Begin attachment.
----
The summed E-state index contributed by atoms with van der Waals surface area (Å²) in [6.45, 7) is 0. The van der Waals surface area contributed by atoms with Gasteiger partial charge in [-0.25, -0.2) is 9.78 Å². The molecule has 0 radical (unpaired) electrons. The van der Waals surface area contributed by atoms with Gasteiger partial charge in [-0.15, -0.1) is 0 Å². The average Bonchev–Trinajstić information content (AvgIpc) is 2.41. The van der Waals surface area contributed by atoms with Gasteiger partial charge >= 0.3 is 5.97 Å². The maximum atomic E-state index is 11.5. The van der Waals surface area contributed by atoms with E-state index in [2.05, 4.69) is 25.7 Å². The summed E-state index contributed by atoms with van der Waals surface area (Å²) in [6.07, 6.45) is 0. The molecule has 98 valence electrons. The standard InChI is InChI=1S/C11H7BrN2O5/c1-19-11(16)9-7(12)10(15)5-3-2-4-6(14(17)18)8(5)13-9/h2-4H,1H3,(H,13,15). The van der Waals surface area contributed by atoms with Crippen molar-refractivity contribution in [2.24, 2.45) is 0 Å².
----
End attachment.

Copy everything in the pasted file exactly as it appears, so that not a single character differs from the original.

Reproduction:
The summed E-state index contributed by atoms with van der Waals surface area (Å²) in [6.45, 7) is 0. The van der Waals surface area contributed by atoms with Gasteiger partial charge in [-0.25, -0.2) is 9.78 Å². The molecule has 0 radical (unpaired) electrons. The van der Waals surface area contributed by atoms with Gasteiger partial charge in [-0.15, -0.1) is 0 Å². The average Bonchev–Trinajstić information content (AvgIpc) is 2.41. The van der Waals surface area contributed by atoms with Gasteiger partial charge >= 0.3 is 5.97 Å². The maximum atomic E-state index is 11.5. The van der Waals surface area contributed by atoms with E-state index in [2.05, 4.69) is 25.7 Å². The summed E-state index contributed by atoms with van der Waals surface area (Å²) in [6.07, 6.45) is 0. The molecule has 98 valence electrons. The standard InChI is InChI=1S/C11H7BrN2O5/c1-19-11(16)9-7(12)10(15)5-3-2-4-6(14(17)18)8(5)13-9/h2-4H,1H3,(H,13,15). The van der Waals surface area contributed by atoms with Crippen molar-refractivity contribution in [2.24, 2.45) is 0 Å².